Ya'll correct me if I am thinking the wrong way here.......but I use this as a general rule of thumb. If I'm buying products, whether it be vaccines, feed, minerals, etc. from reputable manufactures, and it is labeled for goats, then I can only assume that the research has been done in the lab/field to back up any claims that they make on their products. Under this line of thinking, I can only assume that these products are better in some way than products that are used across different species of animals.
    Now I know that one shoe ain't gonna fit all goats, and different areas pose different deficiencies/problems.....but if we stick close as we can to what is made for goats, won't we be much better off than using products that may have some question to whether it will even be effective or sub-par at best.

    Whim
     
  15. coso

    coso Guest

    Thanks Kaye, that makes sense.

    I don't know whimmiddle. I've had people tell me anything that has Goat or horse on it just means it cost more. If we know what is actually in the feed, vaccine, or minerals and it is the same thing why pay extra ? I did buy the Kent Goat Milker pellets for a while but they had a lot of unknowns in the label I didn't like. I do use a Sweet lix mineral for goats too, but if I could find a mineral around here that would address the copper issue I would probably switch. I tried the Purina Goat mineral, they wouldn't touch it.
     
  16. Melissa

    Melissa New Member

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    another reason to use different animal anything is that their's not a lot of stuff out there for goats. take red cell for instance. you need iron in a doe and you need it fast. what are you going to use? red cell is labled for horses. lets face it, goat just aren't up there with cows, horses, pigs, or even sheep. the money spent on testing products for them is only now starting to become competitive with the smaller stock. it may never be up there with cows or horses.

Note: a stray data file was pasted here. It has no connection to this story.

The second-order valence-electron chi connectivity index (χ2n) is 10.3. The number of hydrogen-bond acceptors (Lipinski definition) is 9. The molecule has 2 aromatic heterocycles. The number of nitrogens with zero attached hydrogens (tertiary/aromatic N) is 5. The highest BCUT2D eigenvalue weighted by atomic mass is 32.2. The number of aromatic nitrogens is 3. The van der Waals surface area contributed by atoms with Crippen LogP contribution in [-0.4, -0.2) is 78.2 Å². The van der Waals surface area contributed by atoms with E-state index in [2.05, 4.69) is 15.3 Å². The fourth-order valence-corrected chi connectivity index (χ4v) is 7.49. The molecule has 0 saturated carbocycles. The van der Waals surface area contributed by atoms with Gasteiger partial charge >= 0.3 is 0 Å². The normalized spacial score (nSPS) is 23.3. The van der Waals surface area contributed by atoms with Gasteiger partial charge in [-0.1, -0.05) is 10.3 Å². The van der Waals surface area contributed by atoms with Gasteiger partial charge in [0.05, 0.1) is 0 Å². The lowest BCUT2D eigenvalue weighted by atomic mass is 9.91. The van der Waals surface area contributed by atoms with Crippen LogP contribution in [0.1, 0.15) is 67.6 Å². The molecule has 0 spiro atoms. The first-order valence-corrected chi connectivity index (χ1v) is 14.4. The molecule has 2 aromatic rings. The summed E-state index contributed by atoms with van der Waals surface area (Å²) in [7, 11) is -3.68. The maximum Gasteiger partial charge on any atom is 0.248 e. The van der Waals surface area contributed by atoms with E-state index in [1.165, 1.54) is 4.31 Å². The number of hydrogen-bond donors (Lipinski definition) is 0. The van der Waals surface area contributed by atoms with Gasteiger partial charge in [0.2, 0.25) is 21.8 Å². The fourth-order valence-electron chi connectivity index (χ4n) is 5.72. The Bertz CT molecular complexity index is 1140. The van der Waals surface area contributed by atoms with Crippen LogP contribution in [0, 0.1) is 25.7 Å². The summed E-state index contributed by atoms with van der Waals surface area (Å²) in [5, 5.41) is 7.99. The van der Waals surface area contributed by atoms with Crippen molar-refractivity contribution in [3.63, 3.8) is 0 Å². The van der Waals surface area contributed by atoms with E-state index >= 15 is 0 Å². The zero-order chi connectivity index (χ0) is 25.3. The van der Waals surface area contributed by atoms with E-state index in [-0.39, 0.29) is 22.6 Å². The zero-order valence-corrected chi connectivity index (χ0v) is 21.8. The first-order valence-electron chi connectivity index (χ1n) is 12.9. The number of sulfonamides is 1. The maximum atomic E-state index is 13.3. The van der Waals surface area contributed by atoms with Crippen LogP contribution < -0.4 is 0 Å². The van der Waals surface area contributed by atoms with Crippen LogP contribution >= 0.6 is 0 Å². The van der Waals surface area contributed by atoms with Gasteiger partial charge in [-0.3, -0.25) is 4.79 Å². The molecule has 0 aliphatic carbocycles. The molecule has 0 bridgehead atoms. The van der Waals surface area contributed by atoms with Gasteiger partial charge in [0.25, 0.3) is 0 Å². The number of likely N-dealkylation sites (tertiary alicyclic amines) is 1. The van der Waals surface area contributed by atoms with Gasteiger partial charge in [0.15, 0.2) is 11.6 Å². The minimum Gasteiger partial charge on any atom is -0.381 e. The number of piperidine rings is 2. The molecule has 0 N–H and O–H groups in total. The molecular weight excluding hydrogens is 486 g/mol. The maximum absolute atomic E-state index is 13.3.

-Melissa
     
  17. Qvrfullmidwife

    Qvrfullmidwife New Member

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    We vaccinate separate after losing a totally vaccinated animal to tetanus. We figure we can't totally control things like that but this was one change that we could make that seemed to make sense in protecting valuable livestock.

    We will especially continue to do so now that we have horses on the property.

    The other big change that we made was that we throw away unused vaccines within 24 hrs of when we open them. I always read "discard unused portion" and figured it to be just mumbojumbo to increase the manufacturers bottom line. Then after we lost our buck I spent time talking to lots of people about vaccines in general. When I ran into medical doctor after medical doctor who cited to me the rapid rate of decline of efficacy after a vaccine is opened, I just dont save them anymore, it isnt worth it to me. I also make sure if anyone in our family has to have a shot (say a tetanus booster) that I SEE the single use syringe unopened or the bottle unopened before they get the shot.